Also on the list of White House invitees are an unemployed mother of two, a war veteran wounded in Afghanistan, and a young immigration reform advocate brought to the United States illegally as a child.

In total, more than 20 guests are joining Michelle Obama in her box at the Capitol.  Vice President Joe Biden's wife, Jill, and senior adviser to President Barack Obama, Valerie Jarrett, also have seats there.

Other guests, invited by members of Congress, include the mother and sister of Kenneth Bae - the U.S. missionary imprisoned in North Korea.  Also attending is the father of Navy SEAL Ty Woods, who was killed during the terrorist attack on the U.S. consulate in Benghazi, Libya on September 11, 2012.

The president also launched a passionate defense of his health care reform law, known as "Obamacare," saying he would work with Congress when possible, but would act alone if necessary. 
 
In the Republican response Tuesday night, Congresswoman Cathy McMorris Rodgers said Obama’s policies “are making people’s lives harder" and laid out this challenge for the president.
 
"We hope the president will join us in a year of real action - by empowering people - not making their lives harder with unprecedented spending, higher taxes and fewer jobs," she said.
 
Differences between lawmakers and Obama also remain in key areas of foreign policy.  The president promised to continue to pursue al-Qaida and other terrorists, but said the U.S. needs to take a different approach in places like Iran.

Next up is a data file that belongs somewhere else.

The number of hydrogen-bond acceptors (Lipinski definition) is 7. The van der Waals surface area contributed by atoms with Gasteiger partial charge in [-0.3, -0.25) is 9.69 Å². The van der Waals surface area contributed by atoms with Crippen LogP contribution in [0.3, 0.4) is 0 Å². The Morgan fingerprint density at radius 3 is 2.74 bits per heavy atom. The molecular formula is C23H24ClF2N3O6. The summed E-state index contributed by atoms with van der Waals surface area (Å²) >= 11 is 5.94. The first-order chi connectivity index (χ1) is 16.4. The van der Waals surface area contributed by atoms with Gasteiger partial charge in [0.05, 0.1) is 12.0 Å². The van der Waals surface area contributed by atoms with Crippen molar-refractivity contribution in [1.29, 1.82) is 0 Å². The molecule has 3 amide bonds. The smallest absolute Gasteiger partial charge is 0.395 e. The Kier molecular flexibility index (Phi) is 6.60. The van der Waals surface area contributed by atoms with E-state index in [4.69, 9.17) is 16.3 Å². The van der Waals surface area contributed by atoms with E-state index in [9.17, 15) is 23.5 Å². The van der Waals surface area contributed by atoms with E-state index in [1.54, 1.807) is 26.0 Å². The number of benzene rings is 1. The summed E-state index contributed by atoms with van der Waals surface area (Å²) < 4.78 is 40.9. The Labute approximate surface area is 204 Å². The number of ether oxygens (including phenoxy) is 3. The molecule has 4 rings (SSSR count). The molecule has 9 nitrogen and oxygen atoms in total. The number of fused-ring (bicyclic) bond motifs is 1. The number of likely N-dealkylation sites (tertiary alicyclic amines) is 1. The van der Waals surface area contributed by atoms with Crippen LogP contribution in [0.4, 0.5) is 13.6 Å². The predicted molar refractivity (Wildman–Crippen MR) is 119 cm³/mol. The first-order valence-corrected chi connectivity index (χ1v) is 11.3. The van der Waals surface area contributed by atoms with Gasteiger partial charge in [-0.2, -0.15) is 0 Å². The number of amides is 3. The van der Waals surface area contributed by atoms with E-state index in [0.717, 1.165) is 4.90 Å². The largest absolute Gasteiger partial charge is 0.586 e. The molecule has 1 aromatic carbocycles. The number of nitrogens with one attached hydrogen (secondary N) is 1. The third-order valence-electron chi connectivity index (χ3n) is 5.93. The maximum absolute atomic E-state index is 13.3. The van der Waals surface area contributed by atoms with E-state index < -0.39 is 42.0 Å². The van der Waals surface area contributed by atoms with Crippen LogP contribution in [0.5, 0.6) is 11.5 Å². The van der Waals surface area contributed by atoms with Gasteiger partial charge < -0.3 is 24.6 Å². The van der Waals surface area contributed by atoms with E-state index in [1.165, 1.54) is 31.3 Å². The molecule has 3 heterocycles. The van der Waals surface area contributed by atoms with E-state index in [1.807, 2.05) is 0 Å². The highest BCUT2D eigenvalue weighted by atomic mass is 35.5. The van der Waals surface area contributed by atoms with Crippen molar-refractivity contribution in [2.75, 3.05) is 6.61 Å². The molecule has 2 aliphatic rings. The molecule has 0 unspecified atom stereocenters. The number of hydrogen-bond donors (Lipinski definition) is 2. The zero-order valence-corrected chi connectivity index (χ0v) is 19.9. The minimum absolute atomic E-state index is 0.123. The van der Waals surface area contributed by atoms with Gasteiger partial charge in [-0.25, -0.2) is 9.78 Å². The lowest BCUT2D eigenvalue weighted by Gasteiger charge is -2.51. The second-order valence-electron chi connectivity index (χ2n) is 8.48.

"For the sake of our national security, we must give diplomacy a chance to succeed," the president said, and vowed to veto any sanctions bill that threatens to derail the Iran talks.

Jeff Seldin

Jeff works out of VOA’s Washington headquarters covering a wide variety of subjects, from the nature of the growing terror threat in Northern Africa to China’s crackdown on Tibet and the struggle over immigration reform in the United States. You can follow Jeff on Twitter at @jseldin or on Google Plus.

You May Like

US Investors Eye IPO for China's Alibaba

E-commerce giant handled 80 percent of China's online business last year, logging more Internet transactions than US-based Amazon.com and eBay combined More

Video Uneasy Calm Settles Over Israel, Gaza Strip

As cease-fire begins, Palestinians celebrate in streets; Israelis remain wary More

Video Chinese Doctors Use 3-D Spinal Implant

In treatment of a 12-year-old boy Chinese doctors used a 3-D printer and special software to create an exact replica of vertebra More

Featured Videos

Your JavaScript is turned off or you have an old version of Adobe's Flash Player. Get the latest Flash player.
Chinese Doctors Use 3-D Spinal Implanti
X
August 27, 2014 4:53 PM
A Chinese boy suffering from a debilitating bone disease has become the first patient with a part of his spine created in a three-dimensional printer. Doctors say he will soon regain normal mobility. VOA’s George Putic reports.
Video

Video Chinese Doctors Use 3-D Spinal Implant